Consider a pair of spectacles to correct for myopia with a prescription of −1.00 m−1 in one eye and −4.00 m−1 in the other. Suppose that for both eyes the other parameters are identical, namely t = 1 mm = 0.001 m, n = 1.6, P = 5 m−1, and h = 15 mm = 0.015 m.
Then for the first eye ,
while for the second eye .

Thus, in the first eye the size of the image formed on the retina will be 1.17% smaller than without spectacles (although it will be sharp, rather than blurry), whilst in the second eye the image formed on the retina will be 5.36% smaller.

As alluded to above, one method of producing more iseikonic lenses would be to adjust the thickness and base curve of the second lens. For instance, theoretically it could be set to t = 5 mm = 0.005 m and P = 14.5 m−1, with all other parameters unchanged. Then for the second eye the magnification would become ,
which is much closer to that of the first eye.

In this example the first eye, with a −1.00 diopter prescription, is the stronger eye, needing only slight correction to sharpen the image formed, and hence a thin spectacle lens. The second eye, with a −4.00 diopter prescription, is the weaker eye, needing moderate correction to sharpen the image formed, and hence a moderately thick spectacle lens — if the aniseikonia is ignored. In order to avoid the aniseikonia (so that both magnifications will be practically the same, while retaining image sharpness in both eyes), the spectacle lens used for the second eye will have to be made even thicker.

Contact lenses

The usual recommendation for those needing iseikonic correction is to wear contact lenses. The effect of vertex distance is removed and the effect of center thickness is also almost removed, meaning there is minimal and likely unnoticeable image size difference. This is a good solution for those who can tolerate contact lenses.

Refractive surgery

Refractive surgery causes only minimal size differences, similar to contact lenses. In a study performed on 53 children who had amblyopia due to anisometropia, surgical correction of the anisometropia followed by strabismus surgery if required led to improved visual acuity and even to stereopsis in many of the children[11] (see: Refractive surgery).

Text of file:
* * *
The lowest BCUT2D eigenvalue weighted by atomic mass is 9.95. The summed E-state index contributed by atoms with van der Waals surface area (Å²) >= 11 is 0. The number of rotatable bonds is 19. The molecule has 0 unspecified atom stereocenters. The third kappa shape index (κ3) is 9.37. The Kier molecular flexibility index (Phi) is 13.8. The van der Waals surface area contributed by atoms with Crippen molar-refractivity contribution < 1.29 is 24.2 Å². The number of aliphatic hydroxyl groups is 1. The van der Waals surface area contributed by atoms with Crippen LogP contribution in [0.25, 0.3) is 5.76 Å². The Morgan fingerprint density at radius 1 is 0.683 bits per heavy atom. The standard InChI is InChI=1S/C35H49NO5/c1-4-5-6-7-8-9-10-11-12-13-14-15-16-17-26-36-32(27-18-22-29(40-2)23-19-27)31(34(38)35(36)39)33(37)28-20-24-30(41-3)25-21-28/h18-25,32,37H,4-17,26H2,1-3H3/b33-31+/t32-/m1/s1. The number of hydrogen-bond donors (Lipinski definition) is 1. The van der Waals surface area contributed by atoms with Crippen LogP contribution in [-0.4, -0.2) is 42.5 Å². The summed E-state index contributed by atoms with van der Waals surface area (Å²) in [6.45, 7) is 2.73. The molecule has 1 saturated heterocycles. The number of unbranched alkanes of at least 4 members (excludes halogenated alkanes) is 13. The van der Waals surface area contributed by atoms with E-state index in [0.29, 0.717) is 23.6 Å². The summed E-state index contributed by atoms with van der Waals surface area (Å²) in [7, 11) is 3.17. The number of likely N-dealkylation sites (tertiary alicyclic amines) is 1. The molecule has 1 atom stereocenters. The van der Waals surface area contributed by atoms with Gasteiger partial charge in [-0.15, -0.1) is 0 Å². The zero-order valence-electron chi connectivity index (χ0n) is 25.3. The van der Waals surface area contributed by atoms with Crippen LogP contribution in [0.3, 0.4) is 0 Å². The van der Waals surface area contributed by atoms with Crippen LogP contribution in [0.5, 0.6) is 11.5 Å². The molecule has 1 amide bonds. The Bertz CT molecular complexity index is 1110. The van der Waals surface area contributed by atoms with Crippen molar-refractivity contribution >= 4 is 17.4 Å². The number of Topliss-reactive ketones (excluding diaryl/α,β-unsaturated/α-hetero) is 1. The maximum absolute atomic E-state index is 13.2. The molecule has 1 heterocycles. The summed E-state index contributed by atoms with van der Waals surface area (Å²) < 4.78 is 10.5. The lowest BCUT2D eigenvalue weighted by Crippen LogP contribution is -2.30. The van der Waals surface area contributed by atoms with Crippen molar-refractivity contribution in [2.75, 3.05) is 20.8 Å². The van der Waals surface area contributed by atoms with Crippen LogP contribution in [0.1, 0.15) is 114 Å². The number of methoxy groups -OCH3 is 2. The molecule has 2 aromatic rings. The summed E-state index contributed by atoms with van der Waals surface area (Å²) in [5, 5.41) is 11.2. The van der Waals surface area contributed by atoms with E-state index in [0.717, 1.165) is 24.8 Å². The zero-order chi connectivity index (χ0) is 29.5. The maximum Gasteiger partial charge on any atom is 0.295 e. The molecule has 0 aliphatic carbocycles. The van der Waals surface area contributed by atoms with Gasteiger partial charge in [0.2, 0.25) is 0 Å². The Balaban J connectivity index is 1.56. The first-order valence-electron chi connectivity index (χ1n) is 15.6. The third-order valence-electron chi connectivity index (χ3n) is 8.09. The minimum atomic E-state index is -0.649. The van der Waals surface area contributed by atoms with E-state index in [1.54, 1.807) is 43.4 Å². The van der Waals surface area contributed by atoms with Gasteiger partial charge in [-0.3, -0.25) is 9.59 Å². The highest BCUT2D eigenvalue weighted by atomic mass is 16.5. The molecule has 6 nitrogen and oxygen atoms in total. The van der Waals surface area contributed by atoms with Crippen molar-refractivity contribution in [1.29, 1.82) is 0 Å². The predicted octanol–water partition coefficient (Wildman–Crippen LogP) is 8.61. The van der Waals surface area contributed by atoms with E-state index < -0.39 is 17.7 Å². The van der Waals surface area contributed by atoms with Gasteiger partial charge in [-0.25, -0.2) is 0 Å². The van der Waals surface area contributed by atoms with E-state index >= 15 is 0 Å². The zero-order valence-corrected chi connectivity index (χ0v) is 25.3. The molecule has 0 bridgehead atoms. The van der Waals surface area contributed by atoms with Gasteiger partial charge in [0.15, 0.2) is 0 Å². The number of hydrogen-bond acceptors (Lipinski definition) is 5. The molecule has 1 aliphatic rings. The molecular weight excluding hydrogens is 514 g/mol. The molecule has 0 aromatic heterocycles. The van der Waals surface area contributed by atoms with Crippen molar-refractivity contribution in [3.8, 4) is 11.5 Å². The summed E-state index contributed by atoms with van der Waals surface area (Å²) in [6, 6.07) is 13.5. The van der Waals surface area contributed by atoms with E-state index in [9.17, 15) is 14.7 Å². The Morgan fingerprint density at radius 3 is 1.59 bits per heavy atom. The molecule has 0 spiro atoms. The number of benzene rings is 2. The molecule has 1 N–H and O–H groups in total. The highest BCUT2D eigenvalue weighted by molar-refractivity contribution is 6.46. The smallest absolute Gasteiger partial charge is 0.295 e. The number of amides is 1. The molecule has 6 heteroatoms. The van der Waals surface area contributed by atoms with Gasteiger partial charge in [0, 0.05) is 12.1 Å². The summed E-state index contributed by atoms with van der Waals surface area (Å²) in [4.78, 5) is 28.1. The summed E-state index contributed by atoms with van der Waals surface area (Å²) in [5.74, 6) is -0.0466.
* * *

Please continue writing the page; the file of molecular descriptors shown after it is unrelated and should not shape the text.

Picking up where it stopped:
A determination of the prevalence of anisometropia has several difficulties. First of all, the measurement of refractive error may vary from one measurement to the next. Secondly, different criteria have been employed to define anisometropia, and the boundary between anisometropia and isometropia depend on their definition.[12]

Several studies have found that anisometropia occurs more frequently and tends to be more severe for persons with high ametropia, and that this is particularly true for myopes. Anisometropia follows a U-shape distribution according to age: it is frequent in infants aged only a few weeks, is more rare in young children, comparatively more frequent in teenagers and young adults, and more prevalent after presbyopia sets in, progressively increasing into old age.[12]

One study estimated that 6% of those between the ages of 6 and 18 have anisometropia.[13]

Notwithstanding research performed on the biomechanical, structural and optical characteristics of anisometropic eyes, the underlying reasons for anisometropia are still poorly understood.[14]

Anisometropic persons who have strabismus are mostly far-sighted, and almost all of these have (or have had) esotropia.[15] However, there are indications that anisometropia influences the long-term outcome of a surgical correction of an inward squint, and vice versa. More specifically, for patients with esotropia who undergo strabismus surgery, anisometropia may be one of the risk factors for developing consecutive exotropia[16] and poor binocular function may be a risk factor for anisometropia to develop or increase.[17]


  1. "Anisometropia - American Association for Pediatric Ophthalmology and Strabismus". Archived from the original on 12 February 2020. Retrieved 10 February 2020.